Honey hospitality: Jersey City Hyatt's rooftop bee hive is first to buzz in N.J.
JERSEY CITY — Several weeks ago, the Hyatt Regency in Jersey City began fielding inquiries from curious neighbors in high-rise office towers overlooking the hotel.
What, exactly, is with the giant bee?
The size of a shed, the yellow and black insect had been painted on an industrial air conditioning unit on the hotel’s fifth-floor rooftop.
For the Hyatt, the artwork is no mere whimsical decoration. It’s a symbol of the newest residents.
Some 36,000 honeybees now call the Hyatt their home in the latest twist in urban beekeeping: hotels with hives. It’s a trend that’s creating buzz far and wide as high-end hotels from California to Canada welcome honeybees to generate some good will — and dollars — by going greener and by incorporating the honey at their in-house restaurants, a move that appeals to people who prefer locally produced food.
In recent years, hotels in Florida, Georgia, Utah, Massachusetts, Washington, D.C., and Toronto have gotten into the bee biz. Hives also have been established atop posh lodging in Paris and Berlin.
The Hyatt’s honeybees, provided by North Caldwell beekeeper Joseph Lelinho, are the first in New Jersey to make a hotel rooftop their abode, said state apiarist Tim Schuler, the top bee expert at the Department of Agriculture.
Honey from Lelinho’s rooftop hives will be ready to harvest in September or October. In total, the bees will produce about 100 pounds of honey a year, enough to meet nearly all of the honey needs for the Hyatt’s restaurant, Vu, and its companion lounge.
"We are really looking forward to tasting that," hotel general manager Terry Dunbar said.
It’s a sweet arrangement Lelinho hopes will generate some positive PR for bees and dispel myths that they’re aggressive insects.
"They’re very docile, as you can see," he said Monday, holding a frame covered with bees while standing on the roof with Hyatt staff, state Agriculture Secretary Douglas Fisher and Jersey City Mayor Jerramiah Healy.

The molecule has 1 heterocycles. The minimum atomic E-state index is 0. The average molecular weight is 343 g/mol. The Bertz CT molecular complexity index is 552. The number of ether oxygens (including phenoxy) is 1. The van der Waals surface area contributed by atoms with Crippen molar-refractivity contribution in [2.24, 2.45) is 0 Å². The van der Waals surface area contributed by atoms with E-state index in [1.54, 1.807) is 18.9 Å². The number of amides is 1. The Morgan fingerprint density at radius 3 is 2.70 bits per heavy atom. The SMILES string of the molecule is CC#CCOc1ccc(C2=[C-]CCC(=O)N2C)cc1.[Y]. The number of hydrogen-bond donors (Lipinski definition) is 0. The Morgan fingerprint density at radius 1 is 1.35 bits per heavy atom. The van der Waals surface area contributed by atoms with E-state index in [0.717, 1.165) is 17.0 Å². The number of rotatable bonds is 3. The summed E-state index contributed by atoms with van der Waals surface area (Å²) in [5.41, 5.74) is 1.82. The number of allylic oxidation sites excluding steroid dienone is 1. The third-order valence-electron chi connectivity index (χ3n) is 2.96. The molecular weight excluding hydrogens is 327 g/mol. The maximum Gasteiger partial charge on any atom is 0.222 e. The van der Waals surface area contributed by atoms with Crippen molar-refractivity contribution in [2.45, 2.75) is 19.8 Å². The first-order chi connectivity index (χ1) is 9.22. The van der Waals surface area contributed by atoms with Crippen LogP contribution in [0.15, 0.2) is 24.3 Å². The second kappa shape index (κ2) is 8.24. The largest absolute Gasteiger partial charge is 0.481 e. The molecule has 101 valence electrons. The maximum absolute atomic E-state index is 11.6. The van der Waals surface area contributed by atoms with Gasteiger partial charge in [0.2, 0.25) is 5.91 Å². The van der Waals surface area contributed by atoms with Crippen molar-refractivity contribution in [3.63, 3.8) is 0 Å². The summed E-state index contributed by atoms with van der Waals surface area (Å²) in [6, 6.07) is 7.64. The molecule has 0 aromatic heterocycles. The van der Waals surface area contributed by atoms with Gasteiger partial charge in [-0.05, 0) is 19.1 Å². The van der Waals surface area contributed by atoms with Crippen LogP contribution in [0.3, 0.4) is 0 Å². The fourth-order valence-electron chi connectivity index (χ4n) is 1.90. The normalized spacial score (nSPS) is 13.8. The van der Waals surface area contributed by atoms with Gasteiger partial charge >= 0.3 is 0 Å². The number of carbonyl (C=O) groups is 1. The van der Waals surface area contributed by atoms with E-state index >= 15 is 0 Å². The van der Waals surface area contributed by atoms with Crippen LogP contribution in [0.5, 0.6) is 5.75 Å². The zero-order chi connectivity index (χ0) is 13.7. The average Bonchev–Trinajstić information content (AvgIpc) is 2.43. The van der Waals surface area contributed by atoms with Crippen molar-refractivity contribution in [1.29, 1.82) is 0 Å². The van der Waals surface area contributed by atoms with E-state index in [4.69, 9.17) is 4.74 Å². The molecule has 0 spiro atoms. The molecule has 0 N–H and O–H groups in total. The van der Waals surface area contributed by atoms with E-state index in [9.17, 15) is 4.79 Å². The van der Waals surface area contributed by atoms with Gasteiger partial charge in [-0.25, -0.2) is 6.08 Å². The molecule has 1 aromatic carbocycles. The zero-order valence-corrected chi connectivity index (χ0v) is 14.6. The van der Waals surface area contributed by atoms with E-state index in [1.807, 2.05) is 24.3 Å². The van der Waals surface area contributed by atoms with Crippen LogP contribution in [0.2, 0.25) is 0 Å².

"They’re not very interested in us," Lelinho said. "They’re interested in their jobs."
The hives are housed in a pair of wooden structures, each about the size of three milk crates stacked atop of one another. Holes at the bottom allow the bees to come and go as they please.
The new setting is as much a boon to Jersey City as it is to the Hyatt. Lelinho said bees typically pollinate plants in a two-mile radius, an area that includes the greenery at Liberty State Park and Hamilton Park.
The idea for the hives emerged about six months ago, when Hyatt executive chef Cathy Kearney called Lelinho to ask about using local honey in her kitchen.
A month later, Kearney began incorporating four types of honey from Lelinho’s bees at the hotel’s breakfast buffet.
A member of the New Jersey Beekeepers Association, Lelinho owns Hilltop Honey and periodically gets calls from restaurants, but he said many of the businesses "don’t really want good quality honey, and they don’t want to pay for it." Kearney had a more attractive proposition.
"She wasn’t going to be burying it in some dish — she wanted to feature it," Lelinho said. "That’s when I was really excited about getting this thing going."
The discussion then evolved to housing bees at the hotel. Earlier this month, Lelinho moved the two hives — one from Montclair and one from his own backyard in North Caldwell — to the fifth-floor rooftop, which covers part of the Hyatt. The remainder of the hotel is nine stories.
While she awaits her first harvest from the Hyatt’s bees, Kearney continues to expand offerings with honey purchased from Lelinho’s other hives. The restaurant now carries dishes like chipotle and honey-glazed Amish chicken breast and salmon ceviche with creamed honey as well as seasonal drinks like honey lemonade and honey horchata.
"I love honey and I love the idea of using honey" from local beehives, Kearney said.
And the feedback so far from hotel guests who have sampled the fare incorporating the honey?
Re: Urban Beekeeping: Hotels with Hives | Check out the Jersey City Hyatt's Rooftop B
Thanks for this. So many people in my area are shocked to hear about urban beekeeping, and are unwilling to see the benefits to both the owners of the buildings and the community as a whole. Maybe articles like this will start to change people's minds.